Dr. M.J. Bazos MD,
Antibiotics are strong medicines that can stop
some infections and save lives. But antibiotics can cause more harm than good
when they aren’t used the right way. You can protect yourself and your
family by knowing when you should use antibiotics and when you
Don’t antibiotics work against
No. Antibiotics only work against infections
caused by bacteria. They don’t work at all against infections caused by
viruses. Viruses cause colds and most coughs and sore throats.
What is “bacterial
Usually antibiotics kill bacteria or stop them
from growing. However, some bacteria have become resistant to specific
antibiotics so the antibiotics don’t work against them. Resistant bacteria
develop faster when antibiotics are used too often or are not used
Resistant bacteria sometimes can be treated with
antibiotics to which the bacteria have not yet become resistant. These medicines
may have to be given intravenously (through a vein) in a hospital. A few kinds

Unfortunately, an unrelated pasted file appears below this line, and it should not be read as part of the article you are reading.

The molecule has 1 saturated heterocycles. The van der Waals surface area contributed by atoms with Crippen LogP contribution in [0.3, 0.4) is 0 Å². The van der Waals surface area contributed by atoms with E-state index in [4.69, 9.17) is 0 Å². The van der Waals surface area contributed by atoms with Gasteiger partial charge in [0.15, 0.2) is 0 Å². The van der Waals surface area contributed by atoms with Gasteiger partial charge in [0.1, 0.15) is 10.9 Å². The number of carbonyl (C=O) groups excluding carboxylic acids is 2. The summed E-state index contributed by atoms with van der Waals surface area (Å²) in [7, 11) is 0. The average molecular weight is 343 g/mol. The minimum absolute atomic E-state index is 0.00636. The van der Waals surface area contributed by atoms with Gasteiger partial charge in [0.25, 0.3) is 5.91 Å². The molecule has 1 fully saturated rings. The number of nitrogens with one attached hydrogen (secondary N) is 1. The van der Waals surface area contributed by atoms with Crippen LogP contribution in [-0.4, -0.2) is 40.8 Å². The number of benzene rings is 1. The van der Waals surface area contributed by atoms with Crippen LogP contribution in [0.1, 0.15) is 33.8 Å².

of resistant bacteria are untreatable.
What can I do to help myself and my
Don’t expect antibiotics to cure every
illness. Don’t take antibiotics for colds or the flu. Often, the best
thing you can do is to let colds and the flu run their course. Sometimes this
can take 2 weeks or more. Call your doctor if your illness gets worse after 2
How do I know when I need
The answer depends on what is causing your
infection. The following are some basic guidelines:
- Colds and flu. Viruses cause these
illnesses. They can’t be cured with antibiotics.
- Cough or bronchitis. Viruses almost always
cause these. However, if you have a problem with your lungs or an illness that
lasts a long time, bacteria may actually be the cause. Your doctor may decide to
try using an antibiotic.
- Sore throat. Most sore throats are caused
by viruses and don’t need antibiotics. However, strep throat is caused by
bacteria and does require antibiotics. A throat swab and a lab test are usually
needed before your doctor will prescribe an antibiotic for strep throat.
- Ear infections. There are several types of
ear infections. Antibiotics are used for some, but not all, ear infections.
- Sinus infections. Antibiotics should only
be used for severe infections or infections that last more than 2 weeks, since
these may be caused by bacteria. Antibiotics may be useful for sinus infections
in patients who have other diseases, such as asthma. A runny nose and yellow or
green mucus do not necessarily mean you need an antibiotic.